Have you ever heard the expression “The World is Your Oyster.” well the world was this guys toilet. He was using the wall as a sort of lean to/toilet area and I had a front seat to watching him poop. He let loose a very firm, very large steaming pile of excrement. I didn’t think he had any digestive issues because his stool sample looked quite healthy.
(not actual photo from that day)
To say I was flabbergasted would be somewhat of an understatement. Today's Cappy never would have let the guy even get near him. But yesterdays Cappy had not yet been spoiled by the horrors and cold reality of the lives that some people live.
So I pretended not to notice. The smell instantly got way way worse. He finished up and hiked his pants back up and sat there looking relieved. A few minutes later he stood up.
Now I hoped he would leave. Go back to the tree he lived under and re-bury himself in the snow.
But alas this was not to be. He still craved human interaction apparently because after a five minute coughing and hacking fit he decided to walk around the cart and see what I was up to.
At that moment I was trying to picture what it would be like to poop daily and never wipe.
He sauntered over directly in front of me and watched as I held my breath. He appeared to be looking at the hats. His long yellowish beard had food particles stuck in it. I was noticing crackers or bread crumbs. He had one greenish tooth and long ropey snot was hanging from his nose. The Tull song Aqualung was playing in my head. I was just wondering how long I could hold my breath. He came closer. I finally said, HEY man! What do you WANT?”
He leaned in and quicker than I would have guessed he was capable of snatched a Harvard hat off the shelf.
“THATS TWELVE BUCKS BUDDY.” “DON’T GET IT DIRTY!” I said.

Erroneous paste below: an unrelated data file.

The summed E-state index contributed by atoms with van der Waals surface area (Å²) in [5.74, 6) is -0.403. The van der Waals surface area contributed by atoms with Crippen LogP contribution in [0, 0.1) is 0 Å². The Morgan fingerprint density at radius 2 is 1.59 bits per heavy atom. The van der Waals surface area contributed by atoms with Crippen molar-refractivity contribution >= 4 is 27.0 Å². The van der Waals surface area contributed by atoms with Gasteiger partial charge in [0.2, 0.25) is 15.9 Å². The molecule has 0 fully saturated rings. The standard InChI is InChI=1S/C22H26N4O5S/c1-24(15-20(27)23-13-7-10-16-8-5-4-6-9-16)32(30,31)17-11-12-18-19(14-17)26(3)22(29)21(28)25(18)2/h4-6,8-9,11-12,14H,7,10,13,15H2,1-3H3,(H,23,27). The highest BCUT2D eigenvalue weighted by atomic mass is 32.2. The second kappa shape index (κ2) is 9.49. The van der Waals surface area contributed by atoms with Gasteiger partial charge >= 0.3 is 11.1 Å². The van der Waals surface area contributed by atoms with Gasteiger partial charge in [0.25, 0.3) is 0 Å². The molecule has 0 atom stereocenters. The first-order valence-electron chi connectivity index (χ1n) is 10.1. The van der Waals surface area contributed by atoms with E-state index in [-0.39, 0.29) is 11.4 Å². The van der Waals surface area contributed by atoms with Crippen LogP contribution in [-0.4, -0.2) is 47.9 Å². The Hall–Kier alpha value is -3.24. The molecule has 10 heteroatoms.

He began unbuttoning his coat again and I was frantically looking around for someone to help me. Not one soul was there.
He reached into the filth and came out with what looked like a pouch of some kind. He pulled a HUGE wad of bills out of it. I noticed at this point that every single bill in his hand was a HUNDRED. This guy had thousands of dollars on him. He peeled one off and gave it to me.
I gave him back 88 dollars careful not to touch him. “Do you want me to put it in a bag?” I asked
He ignored me and after putting his money back into the mess from whence it came pulled off the black, soiled hat he was wearing. He tossed it into the trash. He propped the new, clean Harvard hat on top of the grayish, yellowish, brownish hair and left the area. He walked back off into the trees and promptly disappeared.
I realized that day that there was a lot of assumptions I was making about people and about life and that I was mostly wrong in my conclusions. I have no idea what his story was nor did I ever see him again but I had a nice big pile of human poop behind me as a visual aid for when I told his story to others.
It’s amazing how the quietest of times can bring on the loudest of lessons. I never looked at the homeless the same again after that day. I realized that until someone proves themselves a bad person I would give them the benefit of the doubt.
I also leave a roll of toilet paper in the park once in a while just to do my part to help.
Spare some Chaaaaange?